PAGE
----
Exhibition Dates: April 14 – June 23, 2007
Opening Reception: Saturday, April 14, 5-7pm. Free and open to the public.

The first of several curatorial chickens is coming home to roost tomorrow. Even if you think you're familiar with the work of Don Suggs, I can guarantee you'll encounter at least one body of work (if not half a dozen) that you haven't seen. Above and below are examples from one of my favorite discoveries during the curatorial process -- a remarkable series of altered found images from the early 70s. Apologies for the photo quality -- my bad. From my catalog essay:

"The early painting Lady (1975) prefigures how Suggs -- on his own terms -- would later allow geometry to resurface as a tool of semiotic interference. But the most exhaustive roadmap of these future concerns was laid out in his Decodes, a little-seen but remarkable group of small, playful collagey interventions. Also known as “Paint Ons”, the Decodes overlay an extensive array of found and appropriated imagery – often from magazines or other commercial reproductions such as postcards – with various painted configurations of the nine geometric forms*. The Decodes prefigure much of Suggs’ later work involving obscured vistas -- as well as the signature found-image obliterations by John Baldessari which they predate by a decade. These small works set the template for Suggs’ multivalent use of ideal geometric forms superimposed on (or otherwise conflated with) stock pictorial representations: they interrupt the trompe l’oeil conspiracy between the viewer and the ground image while delivering a formal structural translation of the picture’s mechanism – simultaneously destabilizing and reinforcing the image; diluting its authority while corroborating its essential authenticity as a picture.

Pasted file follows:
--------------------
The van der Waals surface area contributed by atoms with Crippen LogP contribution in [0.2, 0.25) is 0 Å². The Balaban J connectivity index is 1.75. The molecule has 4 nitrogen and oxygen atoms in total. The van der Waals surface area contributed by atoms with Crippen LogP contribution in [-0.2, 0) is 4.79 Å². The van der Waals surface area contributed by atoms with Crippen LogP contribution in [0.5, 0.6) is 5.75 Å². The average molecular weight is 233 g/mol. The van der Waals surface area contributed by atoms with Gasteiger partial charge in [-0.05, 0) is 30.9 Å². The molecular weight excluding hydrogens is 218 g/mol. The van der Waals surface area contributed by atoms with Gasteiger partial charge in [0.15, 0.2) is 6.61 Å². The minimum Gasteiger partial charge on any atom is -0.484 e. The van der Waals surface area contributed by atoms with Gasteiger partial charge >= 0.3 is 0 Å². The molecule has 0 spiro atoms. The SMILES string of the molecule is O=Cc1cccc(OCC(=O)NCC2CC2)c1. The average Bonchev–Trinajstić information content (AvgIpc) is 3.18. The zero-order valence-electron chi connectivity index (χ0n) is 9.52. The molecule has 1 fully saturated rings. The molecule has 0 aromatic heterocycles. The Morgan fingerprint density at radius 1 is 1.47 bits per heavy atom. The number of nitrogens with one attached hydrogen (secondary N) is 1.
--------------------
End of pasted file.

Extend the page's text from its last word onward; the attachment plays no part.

While this is a potent formula, easily (and elsewhere) mined for an entire career, Suggs adds extra layers of playful consonance by incorporating aspects of the source material’s narrative content – often simply through his choice of imagery, as in “Ike,” a rectilinear reduction of General Eisenhower delivering a perfect 45˚’ salute – I mean like, how square can you get? Other examples undermine the order of symbolic codes by looping them back on themselves, as in "Premier Alambic w/ Monk Chartreuse", which superimposes (among other geometric figures) a vessel-shaped silhouette in the titular hue – obviously a jug of the very yellow-green liqueur presumably being distilled in the underlying image. This sort of punning subversion of the platonic idealism of the geometric overlays throws a monkeywrench into the implied dualism of the pictorial/abstract pairings and keeps the viewer on his or her toes. The visual clarity, sweetness, and wit of these works rival the best “Grafis Annual 76” had to offer (which is saying a lot) and suggest that Suggs, in the best Modern tradition, has one foot (and a phantom potential career) in graphic design."